Technoeconomic Analysis of Textured Surfaces for Improved Condenser Performance in Thermoelectric Power Plants
Shoaei, Parisa Daghigh
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Nonwetting surfaces including superhydrophobic (SHS) and liquid infused surfaces (SLIPS) exhibit diverse exceptional characteristics promoting numerous application opportunities. Engineered textured surfaces demonstrate multiple features including drag reduction, fouling reduction, corrosion resistance, anti-fogging, anti-icing, and condensation enhancement. Integrating these properties, nonwetting surfaces have shown significant potential in improving the efficiency of energy applications. The first part of the thesis work aims at developing a fundamental mathematical understanding of the wetting process on the solid surface followed by presenting fabrication methodologies specifically focused on metallic substrates. The second part of this thesis presents an exhaustive survey on recent advancements and researches about features of nonwetting surfaces that could be implemented in major industrial applications. To establish how realistically these features could enhance the real-life applications, the third part of this work investigates the dynamic performance and economic benefits of using textured surfaces fabricated using an electrodeposition process for condenser tubes in thermoelectric power plants. The textured surfaces are expected to provide enhanced performance by deterring fouling and promoting dropwise condensation of the steam on the shell side. Using a thermal resistance network of a shell and tube condenser, detailed parametric studies are carried out to investigate the effect of various design parameters on the annual condenser performance measured in terms of its electric energy output of a representative 550 MW coal-fired power plant. A cost modeling tool and a new Levelized cost of condenser (LCOC) metric have been developed to evaluate the economic and performance benefits of enhanced condenser designs. The LCOC is defined as the ratio of the lifetime cost of the condenser (and associated costs such as coating, operation and maintenance) to the total electric energy produced by the iv thermoelectric power plant. The physical model is coupled with a numerical optimization method to identify the optimal design and operating parameters of the textured tubes that minimizes LCOC. Altogether, the study presents the first effort to construct and analyze enhanced condenser design with textured tube surfaces on annual thermoelectric power plant performance and compares it against the baseline condenser design with plain tubes.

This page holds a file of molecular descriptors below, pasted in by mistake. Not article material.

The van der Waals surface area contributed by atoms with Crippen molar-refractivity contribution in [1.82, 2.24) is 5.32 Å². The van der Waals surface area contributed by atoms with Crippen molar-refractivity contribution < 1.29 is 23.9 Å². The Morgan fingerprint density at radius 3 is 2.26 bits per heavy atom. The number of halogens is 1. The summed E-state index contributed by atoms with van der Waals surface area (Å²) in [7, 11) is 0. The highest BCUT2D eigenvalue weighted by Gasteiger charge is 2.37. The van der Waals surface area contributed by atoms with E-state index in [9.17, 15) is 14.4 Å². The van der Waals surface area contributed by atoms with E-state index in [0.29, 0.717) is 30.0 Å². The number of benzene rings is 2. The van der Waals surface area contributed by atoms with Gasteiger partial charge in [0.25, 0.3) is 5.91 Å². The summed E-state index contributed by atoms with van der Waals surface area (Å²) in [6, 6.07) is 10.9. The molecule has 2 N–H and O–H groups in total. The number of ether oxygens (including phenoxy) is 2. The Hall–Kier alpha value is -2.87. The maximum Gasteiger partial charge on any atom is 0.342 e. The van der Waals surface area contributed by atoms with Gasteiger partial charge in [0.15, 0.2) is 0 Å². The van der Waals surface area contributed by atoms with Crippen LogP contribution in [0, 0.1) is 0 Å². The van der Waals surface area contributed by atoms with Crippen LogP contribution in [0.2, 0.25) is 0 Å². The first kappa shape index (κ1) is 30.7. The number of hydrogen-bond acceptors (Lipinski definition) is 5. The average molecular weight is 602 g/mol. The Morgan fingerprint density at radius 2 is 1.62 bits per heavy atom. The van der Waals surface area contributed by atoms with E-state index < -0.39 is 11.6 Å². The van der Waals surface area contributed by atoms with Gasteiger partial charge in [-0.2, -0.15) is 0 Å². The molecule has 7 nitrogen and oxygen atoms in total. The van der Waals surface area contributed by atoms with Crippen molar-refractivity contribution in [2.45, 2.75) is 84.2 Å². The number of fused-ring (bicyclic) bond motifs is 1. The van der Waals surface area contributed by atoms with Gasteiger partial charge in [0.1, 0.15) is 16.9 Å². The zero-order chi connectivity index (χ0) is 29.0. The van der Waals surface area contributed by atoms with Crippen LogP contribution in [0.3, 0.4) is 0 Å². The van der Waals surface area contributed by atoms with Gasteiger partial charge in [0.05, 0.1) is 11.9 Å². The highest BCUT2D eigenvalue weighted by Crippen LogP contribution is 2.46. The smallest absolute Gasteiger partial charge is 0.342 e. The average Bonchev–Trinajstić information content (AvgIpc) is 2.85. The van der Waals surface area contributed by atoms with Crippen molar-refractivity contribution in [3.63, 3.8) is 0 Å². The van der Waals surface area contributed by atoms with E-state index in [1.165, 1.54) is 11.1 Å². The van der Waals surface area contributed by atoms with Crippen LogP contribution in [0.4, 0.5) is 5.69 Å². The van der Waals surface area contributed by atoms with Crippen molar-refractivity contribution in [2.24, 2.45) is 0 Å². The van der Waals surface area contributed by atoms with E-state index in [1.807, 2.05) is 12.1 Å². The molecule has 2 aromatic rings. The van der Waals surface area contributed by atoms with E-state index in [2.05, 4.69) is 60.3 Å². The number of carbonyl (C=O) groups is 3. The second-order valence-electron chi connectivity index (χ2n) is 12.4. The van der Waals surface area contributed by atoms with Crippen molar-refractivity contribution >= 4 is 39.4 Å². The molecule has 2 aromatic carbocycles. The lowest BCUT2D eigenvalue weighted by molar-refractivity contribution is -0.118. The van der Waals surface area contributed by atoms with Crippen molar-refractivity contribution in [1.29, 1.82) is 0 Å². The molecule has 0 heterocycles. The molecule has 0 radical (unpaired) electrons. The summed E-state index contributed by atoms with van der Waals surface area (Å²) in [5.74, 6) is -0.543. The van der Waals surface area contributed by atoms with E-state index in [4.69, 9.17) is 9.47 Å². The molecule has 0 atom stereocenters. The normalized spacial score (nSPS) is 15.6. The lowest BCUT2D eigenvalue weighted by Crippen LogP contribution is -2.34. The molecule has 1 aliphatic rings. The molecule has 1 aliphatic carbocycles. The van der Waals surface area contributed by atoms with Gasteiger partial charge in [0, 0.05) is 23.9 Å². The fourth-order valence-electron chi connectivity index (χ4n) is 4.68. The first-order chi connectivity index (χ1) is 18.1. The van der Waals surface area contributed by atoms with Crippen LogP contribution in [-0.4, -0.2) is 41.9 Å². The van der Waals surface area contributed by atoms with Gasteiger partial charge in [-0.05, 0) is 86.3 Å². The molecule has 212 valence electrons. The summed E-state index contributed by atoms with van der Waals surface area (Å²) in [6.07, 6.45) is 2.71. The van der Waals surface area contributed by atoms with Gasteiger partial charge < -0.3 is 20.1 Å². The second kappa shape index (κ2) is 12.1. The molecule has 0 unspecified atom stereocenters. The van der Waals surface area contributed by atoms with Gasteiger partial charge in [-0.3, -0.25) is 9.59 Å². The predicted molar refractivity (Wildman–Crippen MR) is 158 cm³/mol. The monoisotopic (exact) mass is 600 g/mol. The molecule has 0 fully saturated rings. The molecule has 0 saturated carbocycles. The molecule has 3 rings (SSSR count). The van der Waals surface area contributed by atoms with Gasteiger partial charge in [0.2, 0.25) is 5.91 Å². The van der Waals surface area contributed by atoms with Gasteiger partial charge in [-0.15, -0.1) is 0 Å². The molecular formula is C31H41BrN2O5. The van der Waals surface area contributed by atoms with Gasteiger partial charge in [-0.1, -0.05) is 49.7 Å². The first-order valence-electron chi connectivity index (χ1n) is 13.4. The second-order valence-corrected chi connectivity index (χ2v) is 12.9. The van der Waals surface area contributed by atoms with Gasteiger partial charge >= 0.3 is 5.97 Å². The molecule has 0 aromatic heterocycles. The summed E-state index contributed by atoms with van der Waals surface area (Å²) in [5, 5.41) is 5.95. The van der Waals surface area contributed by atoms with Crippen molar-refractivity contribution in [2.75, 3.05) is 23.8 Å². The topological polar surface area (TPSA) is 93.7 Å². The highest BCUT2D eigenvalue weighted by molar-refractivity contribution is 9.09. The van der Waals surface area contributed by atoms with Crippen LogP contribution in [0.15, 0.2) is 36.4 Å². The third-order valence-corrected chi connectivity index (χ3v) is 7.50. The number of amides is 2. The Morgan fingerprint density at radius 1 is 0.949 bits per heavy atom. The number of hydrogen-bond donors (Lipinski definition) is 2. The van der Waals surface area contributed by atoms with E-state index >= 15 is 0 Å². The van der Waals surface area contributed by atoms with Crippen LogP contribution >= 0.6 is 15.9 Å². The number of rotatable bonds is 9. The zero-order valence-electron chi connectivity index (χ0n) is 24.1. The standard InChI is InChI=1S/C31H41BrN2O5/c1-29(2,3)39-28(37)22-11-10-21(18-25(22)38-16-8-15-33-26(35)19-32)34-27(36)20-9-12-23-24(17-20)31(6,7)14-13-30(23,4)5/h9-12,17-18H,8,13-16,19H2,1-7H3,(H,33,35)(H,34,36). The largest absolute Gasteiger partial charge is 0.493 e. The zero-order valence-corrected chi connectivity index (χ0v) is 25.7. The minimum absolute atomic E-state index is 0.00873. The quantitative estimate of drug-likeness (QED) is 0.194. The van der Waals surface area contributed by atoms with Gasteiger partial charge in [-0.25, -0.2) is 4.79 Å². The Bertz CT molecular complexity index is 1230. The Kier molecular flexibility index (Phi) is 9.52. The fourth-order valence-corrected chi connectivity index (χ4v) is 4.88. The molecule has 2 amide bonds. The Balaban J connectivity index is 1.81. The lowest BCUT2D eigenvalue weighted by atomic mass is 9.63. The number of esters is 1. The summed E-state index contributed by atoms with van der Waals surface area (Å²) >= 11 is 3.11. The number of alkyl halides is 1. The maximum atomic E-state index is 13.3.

General Audience Abstract
Liquid repellant surfaces have attracted lots of attention due to their numerous promising characteristics including promoting condensation, drag reduction, prohibiting fouling/deposition, corrosion, and fog/dew harvesting. These attributes have the potential to inspire a variety of applications for these surfaces in power plants, automotive and aviation industries, oils/organic solvents clean-up, fuel cells, solar panels, membrane distillation, stone/concrete protection, surgical fabrics, and biological applications, to name a few. Some of these applications have reached their potential for real-life implementation and more are still at the research phase needing more experimental and fundamental studies to get them ready. The first part of this study presents the fundamentals of the wetting process. Next, fabrication methods for metallic surfaces have been explored to identify the most scalable and cost-effective approaches which could be administered in large scale industrial applications. A comprehensive review of recent publications on features of nonwetting surfaces has been carried out and presented in the second part of this thesis. To establish how realistically these features could enhance the real-life applications of a thermo-economic a performance model is developed for a powerplant condenser in the third section. Through a simple and cost-effective electrodeposition process, the common condenser tubes are modified to achieve textured tubes with superhydrophobic properties. The influence of using textured tubes on the plant's performance and its economic benefits are investigated to predict the potential promises of nonwetting surfaces.
- Masters Theses